However, many presenters, even the best of them, get trapped in a “presentation bubble”. They get caught up in their thoughts and forget to cater to the audience in real time.
You may be so focused on addressing the right points, enunciating clearly, and making eye contact that you completely neglect interaction with the human beings in front of you.
We have become accustomed to a standard type of presentation:
A speaker appears on stage, perhaps asks a question, and maybe walks around a little.
The problem is, however, is that the human brain begins to tune things out after an average of 9 minutes and 59 seconds, no matter how interesting the topic, according to John Medina, researcher and author of Brain Rules. During these 9 minutes, it is imperative that you provide engaging avenues for your listeners to reconnect with you.
Below you will find 3 effective ways to increase audience interaction during your next presentation.
1. Engaging Activities
The most effective way to induce engagement from your audience is prompting them to participate in an activity. Activities compel the audience to perform an action rather than simply listening. When they are assigned a task that involves thinking for themselves, they will feel a sense of contribution. Therefore, the members in the audience will have a stake in your presentation, which will provide them with a feeling of purpose and direction.
For example, Erik Wahl, a famous graffiti artist, asked audience members to demonstrate bravery by performing various activities that required them to step out of their comfort zone. As a reward, he gave away works of art that he painted during his presentation. Everyone wanted one, and Wahl knew that. He kept them engaged by creating suspense and excitement.
The activities you choose can range from simple icebreakers to single-player or multiplayer games. Presenters need to give their audience members the chance to compete, work together, or simply have fun. It is not necessary for these activities to relate directly to your message, but it will certainly help if it does. Your goal is to get people’s blood flowing, mouths talking, and minds working. This will encourage your listeners to be alert and receptive to your message.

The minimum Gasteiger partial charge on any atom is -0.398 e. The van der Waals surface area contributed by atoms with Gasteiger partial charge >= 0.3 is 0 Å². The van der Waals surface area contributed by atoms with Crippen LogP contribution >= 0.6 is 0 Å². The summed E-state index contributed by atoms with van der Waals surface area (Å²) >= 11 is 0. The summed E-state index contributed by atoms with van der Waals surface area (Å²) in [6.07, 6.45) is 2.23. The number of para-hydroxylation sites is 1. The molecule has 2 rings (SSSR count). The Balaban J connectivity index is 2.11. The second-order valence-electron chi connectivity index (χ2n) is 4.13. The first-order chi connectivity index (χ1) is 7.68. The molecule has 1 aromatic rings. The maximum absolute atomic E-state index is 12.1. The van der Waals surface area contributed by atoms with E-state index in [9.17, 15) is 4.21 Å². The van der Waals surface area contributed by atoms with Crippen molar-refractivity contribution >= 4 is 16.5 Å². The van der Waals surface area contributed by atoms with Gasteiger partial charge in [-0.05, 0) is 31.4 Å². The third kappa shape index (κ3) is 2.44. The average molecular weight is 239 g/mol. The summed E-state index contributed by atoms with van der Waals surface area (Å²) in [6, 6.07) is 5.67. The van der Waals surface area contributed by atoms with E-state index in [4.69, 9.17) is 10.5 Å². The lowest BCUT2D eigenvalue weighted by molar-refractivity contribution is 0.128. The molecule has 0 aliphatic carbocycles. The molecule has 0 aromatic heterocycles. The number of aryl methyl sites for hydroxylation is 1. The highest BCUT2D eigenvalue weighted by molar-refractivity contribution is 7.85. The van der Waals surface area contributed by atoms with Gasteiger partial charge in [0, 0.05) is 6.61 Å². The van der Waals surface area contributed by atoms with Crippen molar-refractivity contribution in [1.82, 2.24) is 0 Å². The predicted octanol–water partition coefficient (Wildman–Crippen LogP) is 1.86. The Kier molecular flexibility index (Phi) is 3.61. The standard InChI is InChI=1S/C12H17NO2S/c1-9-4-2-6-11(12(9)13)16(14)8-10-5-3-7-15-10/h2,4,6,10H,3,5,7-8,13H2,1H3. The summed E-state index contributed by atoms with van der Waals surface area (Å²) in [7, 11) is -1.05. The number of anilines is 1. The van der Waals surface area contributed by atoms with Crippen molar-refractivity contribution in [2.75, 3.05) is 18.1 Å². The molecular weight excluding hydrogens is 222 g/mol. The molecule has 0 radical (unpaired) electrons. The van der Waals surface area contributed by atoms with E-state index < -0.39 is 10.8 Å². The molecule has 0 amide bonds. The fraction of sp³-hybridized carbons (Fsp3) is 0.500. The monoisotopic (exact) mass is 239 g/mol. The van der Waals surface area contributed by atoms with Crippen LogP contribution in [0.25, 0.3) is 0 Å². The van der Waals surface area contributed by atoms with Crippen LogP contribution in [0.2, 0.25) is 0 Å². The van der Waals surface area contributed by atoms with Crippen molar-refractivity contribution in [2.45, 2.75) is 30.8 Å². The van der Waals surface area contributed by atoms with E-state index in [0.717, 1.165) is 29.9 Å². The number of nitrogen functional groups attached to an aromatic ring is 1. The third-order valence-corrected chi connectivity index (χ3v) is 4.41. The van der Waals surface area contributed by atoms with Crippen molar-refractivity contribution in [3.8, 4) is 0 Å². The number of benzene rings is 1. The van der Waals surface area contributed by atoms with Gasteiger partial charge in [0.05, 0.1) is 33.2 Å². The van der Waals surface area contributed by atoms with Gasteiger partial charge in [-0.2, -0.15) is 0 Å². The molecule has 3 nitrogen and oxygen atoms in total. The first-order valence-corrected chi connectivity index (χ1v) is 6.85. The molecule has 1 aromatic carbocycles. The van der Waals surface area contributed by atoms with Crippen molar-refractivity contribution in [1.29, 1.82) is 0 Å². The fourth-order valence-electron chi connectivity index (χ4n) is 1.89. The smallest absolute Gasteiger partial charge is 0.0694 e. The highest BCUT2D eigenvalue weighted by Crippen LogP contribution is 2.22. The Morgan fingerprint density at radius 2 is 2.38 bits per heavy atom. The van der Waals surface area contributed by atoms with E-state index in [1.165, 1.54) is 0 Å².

2. Live Demos
Getting an audience member to demo a product accomplishes multiple goals: it involves the audience in your presentation, it captures interest and builds suspense, and it demonstrates how other consumers will use your product or service. However, it is important to make sure that the demo works. An audience member on stage can be the biggest advocate or the worst critic of your product when he or she sits down again.
When we consider live demonstrations, no other company does it quite like Apple. For instance, Steve Jobs first revealed FaceTime on the iPhone by calling his friend and colleague Jony Ive. Executing a technological demo successfully can be a magical experience for an audience. However, it can risk your credibility if external factors such as spotty WiFi or malfunctioning equipment prevent it. This is why it is critical to rehearse, rehearse, and rehearse. Additionally, always have a backup plan.
3. Make Your Presentation Available Online
You can also inspire audience interaction by posting your presentation online on websites such as SlideShare and Prezi. This will allow your audience, as well as other users, to view the presentation, leave comments, or even follow along during the talk. Using technology to reach and engage your audience may seem distant or impersonal, but it is a modern approach that has proven to be incredibly effective.
Introducing engaging activities, presenting live demos, and making your presentation available online are a few ways to involve the audience in your presentation. The topic, audience demographics, audience size, venue, and time will determine the way or the degree to which you engage with them.
Incorporating different ways of audience interaction will certainly help you deliver a presentation that will create an experience your audience will always remember.